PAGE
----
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The BBC's Rebecca Pike
"Britain is years away from meeting the 5 economic tests"
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Monday, 29 May, 2000, 02:05 GMT 03:05 UK
UK 'years' from joining euro
The Euro
UK has to meet economic tests before it can join euro
It will be many years before the UK meets the criteria laid down by Chancellor Gordon Brown for signing up to the European single currency, business leaders have said.

The Institute of Directors has issued the warning to a treasury inquiry into European economic and monetary union.

The IoD agrees with the government that Britain would benefit from joining the euro, provided the economic conditions were right.

While these differences persist it would be economic folly to replace the pound with the euro

Ruth Lea

But it disagrees about the likelihood of it happening in the near future.

Ruth Lea, head of the IoD's policy unit, said: "There are no signs that the UK economy is converging with those of core euroland.

"Our business cycle remains obstinately out of synch and our measures of capacity utilisation (whether unemployment or output gaps) remain adrift.

"Moreover, Britain's trade patterns and, in particular, structure of outstanding debt are significantly different from core euroland's.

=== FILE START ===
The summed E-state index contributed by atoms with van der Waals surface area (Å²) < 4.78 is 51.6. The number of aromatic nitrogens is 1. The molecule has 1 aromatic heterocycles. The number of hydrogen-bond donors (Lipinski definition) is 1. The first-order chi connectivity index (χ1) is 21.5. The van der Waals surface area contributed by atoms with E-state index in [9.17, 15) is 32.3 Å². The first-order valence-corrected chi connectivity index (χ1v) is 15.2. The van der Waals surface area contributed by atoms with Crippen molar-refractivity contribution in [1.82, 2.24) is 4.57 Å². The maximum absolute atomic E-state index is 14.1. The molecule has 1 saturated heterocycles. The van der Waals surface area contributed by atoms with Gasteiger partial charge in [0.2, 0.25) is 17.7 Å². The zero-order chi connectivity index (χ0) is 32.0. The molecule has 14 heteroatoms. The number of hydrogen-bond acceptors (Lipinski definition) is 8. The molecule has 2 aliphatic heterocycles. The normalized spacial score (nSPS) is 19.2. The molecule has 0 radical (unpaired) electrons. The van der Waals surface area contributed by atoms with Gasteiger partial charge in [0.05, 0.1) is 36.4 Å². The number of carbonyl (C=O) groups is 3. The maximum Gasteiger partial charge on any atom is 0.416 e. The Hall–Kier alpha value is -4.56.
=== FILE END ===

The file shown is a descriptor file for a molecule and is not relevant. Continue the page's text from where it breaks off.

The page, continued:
"While these differences persist it would be economic folly to replace the pound with the euro."

The IoD's conclusion will come as a big blow to euro-enthusiasts.

'Economic folly'

The government declared in 1997 that there were no constitutional barriers to joining the single currency, only economic issues to consider.

At the time Mr Brown set out his five economic tests to the House of Commons.

They state that Britain should only join the single currency if the economy shows signs of converging with those in the single currency.

Joining should also promote growth and investment and have no adverse effect on the City of London.

Gordon Brown
Gordon Brown: Economic conditions must be right to join euro

The IoD has told the inquiry that there are no indications the UK's business cycle is moving into line with core euroland's.

Joining before this economic convergence would result in "boom and bust".

It also says there is no sign that the City is suffering from being outside euroland.

The government has said that it would assess early in the next Parliament whether the conditions had been met.

If the government subsequently decided to recommend replacing the pound with the euro, the proposed move would require Parliamentary approval, and the backing of the electorate in a referendum.

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